FIFA executive Mohamed bin Hammam is disappointed with the way the FIFA bribery investigation against him has been handled, but insisted Thursday that he still hopes to get a fair hearing.

Bin Hammam, the suspended Asian Football Confederation president, will face FIFA's ethics committee on July 22 to answer allegations of bribery during his campaign to unseat President Sepp Blatter earlier this year. Bin Hammam and two Caribbean football officials are accused of involvement in a plot to bribe executives in the Caribbean ahead of the June 1 election.

In his first comments in more than a month, bin Hammam complained Thursday on his blog about ''continuous leaks of confidential information'' related to the investigation.

''Despite all these, I am still looking for and hoping to receive a fair hearing one which will not be influenced by any political agenda or motivation,'' bin Hammam said on his blog. ''I hope that the decision will be made solely by the members of this committee and based solely on the facts presented and not based on assumptions or the wishes of people outside the committee.''

Bin Hammam's comments came a day after a person familiar with the case told The Associated Press that FIFA's investigators have gathered further evidence of bribery against the 62-year-old Qatari national. The corruption report - compiled by former FBI agents - was sent to bin Hammam last week.

Nine of the 24 Caribbean Football Union members who attended a meeting in Trinidad in May have now admitted to ex-FBI director Louis Freeh that they were offered or accepted $40,000 payments from bin Hammam, the person said. He spoke on condition of anonymity to discuss a confidential report.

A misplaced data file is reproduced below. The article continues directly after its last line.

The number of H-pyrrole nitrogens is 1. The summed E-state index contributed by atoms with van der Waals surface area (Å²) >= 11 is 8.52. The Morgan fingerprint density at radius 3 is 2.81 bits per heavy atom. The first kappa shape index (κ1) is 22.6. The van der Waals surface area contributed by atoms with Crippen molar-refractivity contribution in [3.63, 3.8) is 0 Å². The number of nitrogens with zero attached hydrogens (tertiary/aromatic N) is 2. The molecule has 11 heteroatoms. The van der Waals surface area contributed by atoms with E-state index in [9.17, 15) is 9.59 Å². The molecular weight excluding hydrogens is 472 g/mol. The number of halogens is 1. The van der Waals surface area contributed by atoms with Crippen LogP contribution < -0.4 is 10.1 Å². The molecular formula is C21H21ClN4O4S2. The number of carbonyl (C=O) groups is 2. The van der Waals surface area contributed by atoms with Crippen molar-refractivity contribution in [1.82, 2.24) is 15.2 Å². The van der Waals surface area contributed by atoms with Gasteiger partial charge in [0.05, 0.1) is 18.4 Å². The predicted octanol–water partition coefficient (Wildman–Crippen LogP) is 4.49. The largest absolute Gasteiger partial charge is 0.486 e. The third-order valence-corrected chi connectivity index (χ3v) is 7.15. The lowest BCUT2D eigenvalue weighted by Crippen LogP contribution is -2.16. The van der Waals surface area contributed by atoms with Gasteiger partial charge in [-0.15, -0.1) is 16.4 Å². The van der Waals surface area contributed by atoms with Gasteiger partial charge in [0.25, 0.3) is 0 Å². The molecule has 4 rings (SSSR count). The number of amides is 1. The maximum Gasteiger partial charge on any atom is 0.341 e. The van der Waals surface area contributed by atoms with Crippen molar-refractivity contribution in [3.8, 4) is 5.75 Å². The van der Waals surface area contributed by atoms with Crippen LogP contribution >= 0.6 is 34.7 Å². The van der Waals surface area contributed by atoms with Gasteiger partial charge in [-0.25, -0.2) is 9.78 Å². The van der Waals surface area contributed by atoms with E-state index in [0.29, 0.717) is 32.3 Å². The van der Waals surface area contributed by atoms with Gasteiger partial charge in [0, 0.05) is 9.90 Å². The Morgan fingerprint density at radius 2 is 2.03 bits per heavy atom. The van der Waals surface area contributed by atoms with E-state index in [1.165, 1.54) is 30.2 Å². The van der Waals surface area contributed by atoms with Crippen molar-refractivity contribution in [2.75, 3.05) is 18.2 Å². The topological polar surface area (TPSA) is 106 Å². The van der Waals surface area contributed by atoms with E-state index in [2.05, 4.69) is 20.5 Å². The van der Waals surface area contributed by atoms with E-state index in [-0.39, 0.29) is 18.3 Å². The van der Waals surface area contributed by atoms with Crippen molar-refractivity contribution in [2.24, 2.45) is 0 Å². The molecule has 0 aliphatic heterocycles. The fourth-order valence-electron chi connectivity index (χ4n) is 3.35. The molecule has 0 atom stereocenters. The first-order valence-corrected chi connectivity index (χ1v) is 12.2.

An initial report last month by FIFA's ethics committee has already concluded that there was ''compelling'' evidence that bin Hammam and then-CONCACAF President Jack Warner conspired to bribe voters.

The scandal emerged one week before the June 1 FIFA election, and bin Hammam, Warner and the CFU staffers were then provisionally suspended by the ethics panel pending a full inquiry. All have denied wrongdoing.

Bin Hammam withdrew his candidacy three days before the poll, leaving Blatter clear to be elected unopposed at the FIFA congress for a fourth four-year term as the most powerful man in world football.

Bin Hammam has repeatedly said the investigation against him was ''biased'' and his suspension was unfair. He repeated the charges of bias Thursday but that he hoped ''by now, the investigation has identified whether or not there had been attempts by me - directly or indirectly - to buy votes, particularly from those who claimed to have received these monies.''


AP Sports Writer Rob Harris contributed to this story from London.


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